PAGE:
Introduction In Grade 6, instructional time should focus on four critical areas: (1) connecting ratio and rate to whole number multiplication and division and using concepts of ratio and rate to solve problems; (2) completing understanding of division of fractions and extending the notion of number to the system of rational numbers, which includes negative numbers; (3) writing, interpreting, and using expressions and equations; and (4) developing understanding of statistical thinking.

(1) Students will use reasoning about multiplication and division to solve ratio and rate problems about quantities. By viewing equivalent ratios and rates as deriving from, and extending, pairs of rows (or columns) in the multiplication table, and by analyzing simple drawings that indicate the relative size of quantities, students will connect their understanding of multiplication and division with ratios and rates. Thus students will expand the scope of problems for which they can use multiplication and division to solve problems, and they connect ratios and fractions. Students will solve a wide variety of problems involving ratios and rates.

(2) Students will use the meaning of fractions, the meanings of multiplication and division, and the relationship between multiplication and division to understand and explain why the procedures for dividing fractions make sense. Students will use these operations to solve problems. Students will extend their previous understandings of number and the ordering of numbers to the full system of rational numbers, which includes negative rational numbers, and in particular negative integers. They will reason about the order and absolute value of rational numbers and about the location of points in all four quadrants of the coordinate plane.

(3) Students will understand the use of variables in mathematical expressions. They will write expressions and equations that correspond to given situations, evaluate expressions, and use expressions and formulas to solve problems. Students will understand that expressions in different forms can be equivalent, and they will use the properties of operations to rewrite expressions in equivalent forms. Students will know that the solutions of an equation are the values of the variables that make the equation true. Students will use properties of operations and the idea of maintaining the equality of both sides of an equation to solve simple one-step equations. Students will construct and analyze tables, such as tables of quantities that are in equivalent ratios, and they will use equations (such as 3x = y) to describe relationships between quantities.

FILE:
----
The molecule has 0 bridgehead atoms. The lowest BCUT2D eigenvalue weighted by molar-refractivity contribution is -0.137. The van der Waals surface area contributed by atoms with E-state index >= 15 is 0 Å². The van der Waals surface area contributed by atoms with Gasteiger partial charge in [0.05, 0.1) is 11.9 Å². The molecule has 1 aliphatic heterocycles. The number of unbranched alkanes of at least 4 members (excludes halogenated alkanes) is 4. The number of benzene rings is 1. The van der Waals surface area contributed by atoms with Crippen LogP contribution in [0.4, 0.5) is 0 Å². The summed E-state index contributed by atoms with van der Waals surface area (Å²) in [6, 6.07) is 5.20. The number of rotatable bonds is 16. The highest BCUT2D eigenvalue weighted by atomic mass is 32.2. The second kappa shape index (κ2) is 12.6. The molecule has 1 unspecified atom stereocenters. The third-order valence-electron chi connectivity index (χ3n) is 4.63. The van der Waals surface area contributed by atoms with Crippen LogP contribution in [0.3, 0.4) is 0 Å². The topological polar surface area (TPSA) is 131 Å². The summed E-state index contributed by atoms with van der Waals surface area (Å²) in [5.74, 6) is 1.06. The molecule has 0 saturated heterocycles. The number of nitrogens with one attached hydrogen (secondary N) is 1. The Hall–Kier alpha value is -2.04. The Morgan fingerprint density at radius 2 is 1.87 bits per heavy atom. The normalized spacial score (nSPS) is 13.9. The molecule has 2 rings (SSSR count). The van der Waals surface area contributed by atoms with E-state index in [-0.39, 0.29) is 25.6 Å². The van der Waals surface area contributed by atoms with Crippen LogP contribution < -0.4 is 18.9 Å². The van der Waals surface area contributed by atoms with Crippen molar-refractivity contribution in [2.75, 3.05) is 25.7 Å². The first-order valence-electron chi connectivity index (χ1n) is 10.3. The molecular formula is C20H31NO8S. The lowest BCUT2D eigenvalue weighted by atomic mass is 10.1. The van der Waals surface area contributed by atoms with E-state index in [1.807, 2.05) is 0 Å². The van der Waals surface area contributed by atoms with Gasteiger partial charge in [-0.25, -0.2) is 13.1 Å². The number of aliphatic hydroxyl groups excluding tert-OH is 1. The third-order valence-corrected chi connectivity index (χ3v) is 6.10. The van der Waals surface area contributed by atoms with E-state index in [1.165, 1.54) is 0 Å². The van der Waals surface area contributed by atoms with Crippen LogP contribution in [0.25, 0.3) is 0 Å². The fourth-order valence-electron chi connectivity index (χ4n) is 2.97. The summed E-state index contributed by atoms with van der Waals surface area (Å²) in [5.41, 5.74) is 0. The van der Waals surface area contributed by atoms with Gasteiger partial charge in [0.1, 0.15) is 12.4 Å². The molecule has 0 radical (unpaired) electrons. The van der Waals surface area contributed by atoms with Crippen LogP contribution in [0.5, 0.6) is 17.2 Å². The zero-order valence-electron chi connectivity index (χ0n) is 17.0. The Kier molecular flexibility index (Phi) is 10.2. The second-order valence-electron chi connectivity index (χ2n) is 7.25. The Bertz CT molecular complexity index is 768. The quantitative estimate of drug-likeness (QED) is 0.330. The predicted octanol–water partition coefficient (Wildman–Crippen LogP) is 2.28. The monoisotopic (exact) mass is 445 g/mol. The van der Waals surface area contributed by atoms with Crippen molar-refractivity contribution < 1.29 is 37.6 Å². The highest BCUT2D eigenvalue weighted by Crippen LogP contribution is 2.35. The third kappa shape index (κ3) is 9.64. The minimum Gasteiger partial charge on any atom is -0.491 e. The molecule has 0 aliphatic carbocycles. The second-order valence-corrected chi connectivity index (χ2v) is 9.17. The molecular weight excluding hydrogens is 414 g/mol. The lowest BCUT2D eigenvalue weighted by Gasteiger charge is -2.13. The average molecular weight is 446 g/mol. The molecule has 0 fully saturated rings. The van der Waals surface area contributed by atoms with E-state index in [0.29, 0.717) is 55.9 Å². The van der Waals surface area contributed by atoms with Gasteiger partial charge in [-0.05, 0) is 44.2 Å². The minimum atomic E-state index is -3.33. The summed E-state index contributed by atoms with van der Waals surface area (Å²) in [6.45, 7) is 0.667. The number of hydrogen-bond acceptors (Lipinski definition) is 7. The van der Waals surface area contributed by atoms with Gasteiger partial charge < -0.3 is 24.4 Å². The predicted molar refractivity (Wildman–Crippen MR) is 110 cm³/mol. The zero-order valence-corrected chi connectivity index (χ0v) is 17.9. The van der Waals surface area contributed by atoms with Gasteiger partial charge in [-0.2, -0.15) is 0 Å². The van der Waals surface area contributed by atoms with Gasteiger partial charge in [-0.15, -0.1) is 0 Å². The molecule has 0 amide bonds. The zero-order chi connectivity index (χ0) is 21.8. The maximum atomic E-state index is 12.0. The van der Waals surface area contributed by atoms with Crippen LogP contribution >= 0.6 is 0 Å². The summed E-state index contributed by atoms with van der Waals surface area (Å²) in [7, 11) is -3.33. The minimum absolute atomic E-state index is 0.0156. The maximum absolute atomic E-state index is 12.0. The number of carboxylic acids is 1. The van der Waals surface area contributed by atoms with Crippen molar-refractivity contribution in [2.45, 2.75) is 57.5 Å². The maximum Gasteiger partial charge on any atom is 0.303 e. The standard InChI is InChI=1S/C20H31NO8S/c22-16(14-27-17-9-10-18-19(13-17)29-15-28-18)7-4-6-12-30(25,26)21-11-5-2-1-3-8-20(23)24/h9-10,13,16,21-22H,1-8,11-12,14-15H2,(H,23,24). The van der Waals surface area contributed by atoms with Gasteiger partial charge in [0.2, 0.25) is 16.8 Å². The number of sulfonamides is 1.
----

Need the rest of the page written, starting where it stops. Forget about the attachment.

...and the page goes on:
(4) Building on and reinforcing their understanding of number, students will begin to develop their ability to think statistically. Students will recognize that a data distribution may not have a definite center and that different ways to measure center yield different values. The median measures center in the sense that it is roughly the middle value. The mean measures center in the sense that it is the value that each data point would take on if the total of the data values were redistributed equally, and also in the sense that it is a balance point. Students will recognize that a measure of variability (interquartile range or mean absolute deviation) can also be useful for summarizing data because two very different sets of data can have the same mean and median yet be distinguished by their variability. Students will learn to describe and summarize numerical data sets, identifying clusters, peaks, gaps, and symmetry, considering the context in which the data were collected.

(5) Students in Grade 6 will also build on their work with area in elementary school by reasoning about relationships among shapes to determine area, surface area, and volume. They will find areas of right triangles, other triangles, and special quadrilaterals by decomposing these shapes, rearranging or removing pieces, and relating the shapes to rectangles. Using these methods, students will discuss, develop, and justify formulas for areas of triangles and parallelograms. Students will find areas of polygons and surface areas of prisms and pyramids by decomposing them into pieces whose area they can determine. They will reason about right rectangular prisms with fractional side lengths to extend formulas for the volume of a right rectangular prism to fractional side lengths. They will prepare for work on scale drawings and constructions in Grade 7 by drawing polygons in the coordinate plane.  The Online Core Resource pages are a collaborative project between the Utah State Board of Education and the Utah Education Network. If you would like to recommend a high quality resource, contact Trish French (Elementary) or Lindsey Henderson (Secondary). If you find inaccuracies or broken links contact resources@uen.org.